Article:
Canadian Forest Service Publications

The combined effect of photoperiod and temperature on the calling behaviour of the true armyworm, Pseudaletia unipuncta. 1987. Delisle, J.; McNeil, J.N. Physiological Entomology 12: 157-164.

Year: 1987

Available from: Laurentian Forestry Centre

Catalog ID: 14463

Language: English

CFS Availability: PDF (request by e-mail)

Abstract

Pseudaletia unipuncta (Haw.) (Lepidoptera: Noctuidae) virgin females, maintained at either 10 or 25°C under LD 12:12 or 16:8 h, started calling at different ages. For a given photoperiod, calling was initiated 11 days later at 10°C than at 25°C, while for a given temperature, calling at LD 12:12 h was 3-4 days later than at LD 16:8 h. At 10°C 50.8% of females did not call within 35 days at LD 12:12 h compared with 30.8% at LD 16:8 h. Calling started earlier in the scotophase at 10°C than at 25°C and at LD 16:8 h than at LD 12:12 h. Under all treatments calling generally advanced on successive nights. The time elapsed between the mean onset time of calling and the mid-scotophase was relatively constant under both photoperiod conditions at 25°C, but at 10°C was more variable. The mean time spent calling increased significantly with calling age but did not differ significantly between the four experimental conditions tested.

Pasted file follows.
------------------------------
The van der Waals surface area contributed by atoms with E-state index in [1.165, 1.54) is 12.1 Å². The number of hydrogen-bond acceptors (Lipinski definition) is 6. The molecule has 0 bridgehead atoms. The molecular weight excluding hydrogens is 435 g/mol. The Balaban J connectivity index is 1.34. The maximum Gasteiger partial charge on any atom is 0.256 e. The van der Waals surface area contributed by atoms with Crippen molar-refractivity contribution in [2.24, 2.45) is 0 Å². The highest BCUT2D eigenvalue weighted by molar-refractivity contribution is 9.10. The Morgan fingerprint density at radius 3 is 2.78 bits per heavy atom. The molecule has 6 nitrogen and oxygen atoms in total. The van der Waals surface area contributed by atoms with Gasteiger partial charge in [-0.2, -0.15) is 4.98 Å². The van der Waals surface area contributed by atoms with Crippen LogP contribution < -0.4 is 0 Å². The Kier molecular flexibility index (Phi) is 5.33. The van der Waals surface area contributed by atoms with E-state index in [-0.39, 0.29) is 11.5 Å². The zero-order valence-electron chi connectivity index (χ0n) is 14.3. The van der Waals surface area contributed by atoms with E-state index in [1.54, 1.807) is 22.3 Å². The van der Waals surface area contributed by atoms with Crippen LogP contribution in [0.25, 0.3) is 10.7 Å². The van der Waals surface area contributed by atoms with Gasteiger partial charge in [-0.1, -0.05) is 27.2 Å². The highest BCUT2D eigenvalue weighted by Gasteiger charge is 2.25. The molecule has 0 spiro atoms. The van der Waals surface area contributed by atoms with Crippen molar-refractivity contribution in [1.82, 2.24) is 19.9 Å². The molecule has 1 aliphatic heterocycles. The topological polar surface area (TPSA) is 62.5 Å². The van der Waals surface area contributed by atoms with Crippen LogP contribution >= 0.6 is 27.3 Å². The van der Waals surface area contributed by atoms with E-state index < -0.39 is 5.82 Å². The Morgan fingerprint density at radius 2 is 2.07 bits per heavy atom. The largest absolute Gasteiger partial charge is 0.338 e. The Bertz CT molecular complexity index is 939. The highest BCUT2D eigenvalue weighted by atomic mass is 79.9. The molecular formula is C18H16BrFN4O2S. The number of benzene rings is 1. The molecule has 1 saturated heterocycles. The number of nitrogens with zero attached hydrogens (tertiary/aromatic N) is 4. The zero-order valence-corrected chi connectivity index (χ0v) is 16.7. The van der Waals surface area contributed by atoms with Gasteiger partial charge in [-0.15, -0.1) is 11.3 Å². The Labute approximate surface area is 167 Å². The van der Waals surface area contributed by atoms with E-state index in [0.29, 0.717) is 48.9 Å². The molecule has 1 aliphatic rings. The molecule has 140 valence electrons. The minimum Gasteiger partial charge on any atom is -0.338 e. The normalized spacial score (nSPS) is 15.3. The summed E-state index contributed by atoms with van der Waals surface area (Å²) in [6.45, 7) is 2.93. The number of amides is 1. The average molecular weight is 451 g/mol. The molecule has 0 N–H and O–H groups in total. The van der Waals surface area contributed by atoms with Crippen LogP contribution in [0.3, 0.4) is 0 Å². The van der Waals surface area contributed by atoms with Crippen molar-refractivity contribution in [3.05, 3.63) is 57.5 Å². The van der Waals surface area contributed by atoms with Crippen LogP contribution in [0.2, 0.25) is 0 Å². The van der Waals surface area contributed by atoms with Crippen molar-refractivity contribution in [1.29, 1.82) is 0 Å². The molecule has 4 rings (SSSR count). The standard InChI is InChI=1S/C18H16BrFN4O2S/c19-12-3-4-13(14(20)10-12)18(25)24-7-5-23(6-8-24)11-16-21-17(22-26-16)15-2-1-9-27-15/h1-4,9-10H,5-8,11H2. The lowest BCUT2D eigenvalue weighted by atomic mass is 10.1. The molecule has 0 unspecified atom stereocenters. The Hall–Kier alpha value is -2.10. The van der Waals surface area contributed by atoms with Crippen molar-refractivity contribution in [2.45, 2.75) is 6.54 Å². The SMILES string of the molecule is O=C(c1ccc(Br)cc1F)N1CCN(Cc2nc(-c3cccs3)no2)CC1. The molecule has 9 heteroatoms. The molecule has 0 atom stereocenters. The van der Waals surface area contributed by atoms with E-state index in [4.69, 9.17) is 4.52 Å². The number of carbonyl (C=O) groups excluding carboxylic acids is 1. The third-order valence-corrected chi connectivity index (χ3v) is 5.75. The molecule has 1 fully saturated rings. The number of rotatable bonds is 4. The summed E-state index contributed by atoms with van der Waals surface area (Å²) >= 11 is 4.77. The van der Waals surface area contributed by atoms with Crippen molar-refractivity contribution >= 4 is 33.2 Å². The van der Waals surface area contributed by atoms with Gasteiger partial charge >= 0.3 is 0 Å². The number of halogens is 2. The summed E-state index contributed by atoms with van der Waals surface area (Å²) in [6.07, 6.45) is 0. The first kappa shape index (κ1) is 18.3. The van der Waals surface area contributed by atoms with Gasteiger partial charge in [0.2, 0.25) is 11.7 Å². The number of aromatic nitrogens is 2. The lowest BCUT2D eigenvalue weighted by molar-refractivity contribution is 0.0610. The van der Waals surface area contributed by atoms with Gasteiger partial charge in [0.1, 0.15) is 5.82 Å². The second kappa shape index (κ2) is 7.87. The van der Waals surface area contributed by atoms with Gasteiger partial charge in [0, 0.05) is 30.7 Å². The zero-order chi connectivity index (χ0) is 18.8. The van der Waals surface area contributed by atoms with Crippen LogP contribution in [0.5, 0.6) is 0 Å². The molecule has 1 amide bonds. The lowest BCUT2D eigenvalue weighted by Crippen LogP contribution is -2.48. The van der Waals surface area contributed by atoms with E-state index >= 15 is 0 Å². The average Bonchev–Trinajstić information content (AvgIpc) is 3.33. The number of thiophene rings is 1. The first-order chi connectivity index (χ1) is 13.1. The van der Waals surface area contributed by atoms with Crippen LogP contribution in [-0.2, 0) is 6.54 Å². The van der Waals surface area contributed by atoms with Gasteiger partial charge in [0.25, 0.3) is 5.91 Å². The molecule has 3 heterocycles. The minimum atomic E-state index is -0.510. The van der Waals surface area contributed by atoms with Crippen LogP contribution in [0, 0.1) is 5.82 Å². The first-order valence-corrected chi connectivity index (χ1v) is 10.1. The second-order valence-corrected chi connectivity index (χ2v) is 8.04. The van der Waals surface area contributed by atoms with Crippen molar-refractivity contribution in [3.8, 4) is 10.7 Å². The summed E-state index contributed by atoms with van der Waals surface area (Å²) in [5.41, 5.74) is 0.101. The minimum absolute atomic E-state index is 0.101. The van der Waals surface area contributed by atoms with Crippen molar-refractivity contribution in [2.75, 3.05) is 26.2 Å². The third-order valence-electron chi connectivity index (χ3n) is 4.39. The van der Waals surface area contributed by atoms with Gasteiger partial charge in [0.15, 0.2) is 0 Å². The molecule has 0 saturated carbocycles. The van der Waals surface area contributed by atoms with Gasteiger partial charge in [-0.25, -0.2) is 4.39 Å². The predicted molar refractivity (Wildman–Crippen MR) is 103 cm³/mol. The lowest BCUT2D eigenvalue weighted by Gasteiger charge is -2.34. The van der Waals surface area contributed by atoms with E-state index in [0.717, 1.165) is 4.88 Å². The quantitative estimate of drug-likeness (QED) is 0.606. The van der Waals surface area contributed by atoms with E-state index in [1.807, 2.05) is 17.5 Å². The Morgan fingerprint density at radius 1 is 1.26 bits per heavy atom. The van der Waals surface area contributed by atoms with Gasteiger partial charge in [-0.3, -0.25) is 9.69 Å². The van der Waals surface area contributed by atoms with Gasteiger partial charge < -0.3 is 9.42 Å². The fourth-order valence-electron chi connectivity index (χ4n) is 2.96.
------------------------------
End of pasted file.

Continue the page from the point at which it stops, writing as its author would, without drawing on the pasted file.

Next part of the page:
Older (15 days) females transferred from 10°C, LD 16:8 h to 25°C at either LD 16:8 or 12:12 h, required less time to initiate calling than younger (5 days) ones. Those transferred from 10°C, LD 12:12 h took the same time, regardless of their age at the time of the transfer. Females experiencing either a decrease or increase in daylength as well as a temperature with individuals that only experienced an increase in temperature.

If temperature was the only parameter changed females that initiated calling soon after the transfer immediately adjusted their calling periodicity to prevailing conditions. When both temperature and photoperiod were altered, it took several days before calling periodicity adjusted to the new regime. The ecological implications of temperature and photoperiodic conditions on the possible autumn migration of P. unipuncta are discussed.

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